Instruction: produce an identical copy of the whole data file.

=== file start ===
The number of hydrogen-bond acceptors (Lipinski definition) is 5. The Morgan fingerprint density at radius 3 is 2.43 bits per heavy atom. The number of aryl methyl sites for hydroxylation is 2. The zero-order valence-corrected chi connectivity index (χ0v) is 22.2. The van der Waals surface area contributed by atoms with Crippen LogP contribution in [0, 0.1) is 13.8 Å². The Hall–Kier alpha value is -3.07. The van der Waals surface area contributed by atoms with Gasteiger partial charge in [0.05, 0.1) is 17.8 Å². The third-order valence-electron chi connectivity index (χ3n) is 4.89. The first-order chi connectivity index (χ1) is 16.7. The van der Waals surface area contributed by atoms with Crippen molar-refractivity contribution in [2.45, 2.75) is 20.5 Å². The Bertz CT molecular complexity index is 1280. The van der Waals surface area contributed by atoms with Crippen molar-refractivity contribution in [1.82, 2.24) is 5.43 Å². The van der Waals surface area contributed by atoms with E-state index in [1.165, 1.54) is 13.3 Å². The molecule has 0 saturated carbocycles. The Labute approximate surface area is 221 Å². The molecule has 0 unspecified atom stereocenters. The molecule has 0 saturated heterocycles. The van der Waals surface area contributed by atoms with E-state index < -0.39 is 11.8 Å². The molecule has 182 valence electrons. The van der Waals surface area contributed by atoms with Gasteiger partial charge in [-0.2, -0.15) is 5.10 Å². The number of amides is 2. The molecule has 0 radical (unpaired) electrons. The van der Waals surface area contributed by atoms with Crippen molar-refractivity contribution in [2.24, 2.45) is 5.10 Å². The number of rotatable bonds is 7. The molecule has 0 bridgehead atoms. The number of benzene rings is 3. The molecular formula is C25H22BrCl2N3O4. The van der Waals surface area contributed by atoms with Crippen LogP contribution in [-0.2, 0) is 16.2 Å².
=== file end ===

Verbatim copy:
The number of hydrogen-bond acceptors (Lipinski definition) is 5. The Morgan fingerprint density at radius 3 is 2.43 bits per heavy atom. The number of aryl methyl sites for hydroxylation is 2. The zero-order valence-corrected chi connectivity index (χ0v) is 22.2. The van der Waals surface area contributed by atoms with Crippen LogP contribution in [0, 0.1) is 13.8 Å². The Hall–Kier alpha value is -3.07. The van der Waals surface area contributed by atoms with Gasteiger partial charge in [0.05, 0.1) is 17.8 Å². The third-order valence-electron chi connectivity index (χ3n) is 4.89. The first-order chi connectivity index (χ1) is 16.7. The van der Waals surface area contributed by atoms with Crippen molar-refractivity contribution in [2.45, 2.75) is 20.5 Å². The Bertz CT molecular complexity index is 1280. The van der Waals surface area contributed by atoms with Crippen molar-refractivity contribution in [1.82, 2.24) is 5.43 Å². The van der Waals surface area contributed by atoms with E-state index in [1.165, 1.54) is 13.3 Å². The molecule has 0 saturated carbocycles. The Labute approximate surface area is 221 Å². The molecule has 0 unspecified atom stereocenters. The molecule has 0 saturated heterocycles. The van der Waals surface area contributed by atoms with E-state index < -0.39 is 11.8 Å². The molecule has 182 valence electrons. The van der Waals surface area contributed by atoms with Gasteiger partial charge in [-0.2, -0.15) is 5.10 Å². The number of amides is 2. The molecule has 0 radical (unpaired) electrons. The van der Waals surface area contributed by atoms with Crippen molar-refractivity contribution in [2.24, 2.45) is 5.10 Å². The number of rotatable bonds is 7. The molecule has 0 bridgehead atoms. The number of benzene rings is 3. The molecular formula is C25H22BrCl2N3O4. The van der Waals surface area contributed by atoms with Crippen LogP contribution in [-0.2, 0) is 16.2 Å².